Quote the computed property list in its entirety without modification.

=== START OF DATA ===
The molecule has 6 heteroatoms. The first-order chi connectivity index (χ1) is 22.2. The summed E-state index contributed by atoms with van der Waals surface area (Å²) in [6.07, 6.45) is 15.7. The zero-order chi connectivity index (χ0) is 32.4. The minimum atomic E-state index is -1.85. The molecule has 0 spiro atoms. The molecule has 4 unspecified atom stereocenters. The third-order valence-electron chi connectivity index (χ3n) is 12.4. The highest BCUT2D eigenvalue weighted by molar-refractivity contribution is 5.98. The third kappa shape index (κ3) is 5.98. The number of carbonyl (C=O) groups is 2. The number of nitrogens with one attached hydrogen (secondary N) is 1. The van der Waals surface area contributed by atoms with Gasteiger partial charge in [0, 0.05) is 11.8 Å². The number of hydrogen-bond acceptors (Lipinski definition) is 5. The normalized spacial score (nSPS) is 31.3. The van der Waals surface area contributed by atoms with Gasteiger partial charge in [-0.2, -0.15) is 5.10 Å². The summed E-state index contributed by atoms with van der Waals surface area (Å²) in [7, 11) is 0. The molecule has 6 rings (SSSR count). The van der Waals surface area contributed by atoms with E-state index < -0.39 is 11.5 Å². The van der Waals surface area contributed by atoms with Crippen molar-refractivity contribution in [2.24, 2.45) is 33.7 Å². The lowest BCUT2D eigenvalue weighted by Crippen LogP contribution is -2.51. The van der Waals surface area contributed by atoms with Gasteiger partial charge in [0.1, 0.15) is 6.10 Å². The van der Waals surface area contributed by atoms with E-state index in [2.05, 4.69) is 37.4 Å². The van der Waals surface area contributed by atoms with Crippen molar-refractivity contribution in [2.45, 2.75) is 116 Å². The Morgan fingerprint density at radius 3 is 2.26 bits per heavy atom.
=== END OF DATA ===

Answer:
The molecule has 6 heteroatoms. The first-order chi connectivity index (χ1) is 22.2. The summed E-state index contributed by atoms with van der Waals surface area (Å²) in [6.07, 6.45) is 15.7. The zero-order chi connectivity index (χ0) is 32.4. The minimum atomic E-state index is -1.85. The molecule has 0 spiro atoms. The molecule has 4 unspecified atom stereocenters. The third-order valence-electron chi connectivity index (χ3n) is 12.4. The highest BCUT2D eigenvalue weighted by molar-refractivity contribution is 5.98. The third kappa shape index (κ3) is 5.98. The number of carbonyl (C=O) groups is 2. The number of nitrogens with one attached hydrogen (secondary N) is 1. The van der Waals surface area contributed by atoms with Gasteiger partial charge in [0, 0.05) is 11.8 Å². The number of hydrogen-bond acceptors (Lipinski definition) is 5. The normalized spacial score (nSPS) is 31.3. The van der Waals surface area contributed by atoms with Gasteiger partial charge in [-0.2, -0.15) is 5.10 Å². The summed E-state index contributed by atoms with van der Waals surface area (Å²) in [7, 11) is 0. The molecule has 6 rings (SSSR count). The van der Waals surface area contributed by atoms with E-state index < -0.39 is 11.5 Å². The van der Waals surface area contributed by atoms with Crippen molar-refractivity contribution in [2.24, 2.45) is 33.7 Å². The lowest BCUT2D eigenvalue weighted by Crippen LogP contribution is -2.51. The van der Waals surface area contributed by atoms with Gasteiger partial charge in [0.1, 0.15) is 6.10 Å². The van der Waals surface area contributed by atoms with E-state index in [2.05, 4.69) is 37.4 Å². The van der Waals surface area contributed by atoms with Crippen molar-refractivity contribution in [2.45, 2.75) is 116 Å². The Morgan fingerprint density at radius 3 is 2.26 bits per heavy atom.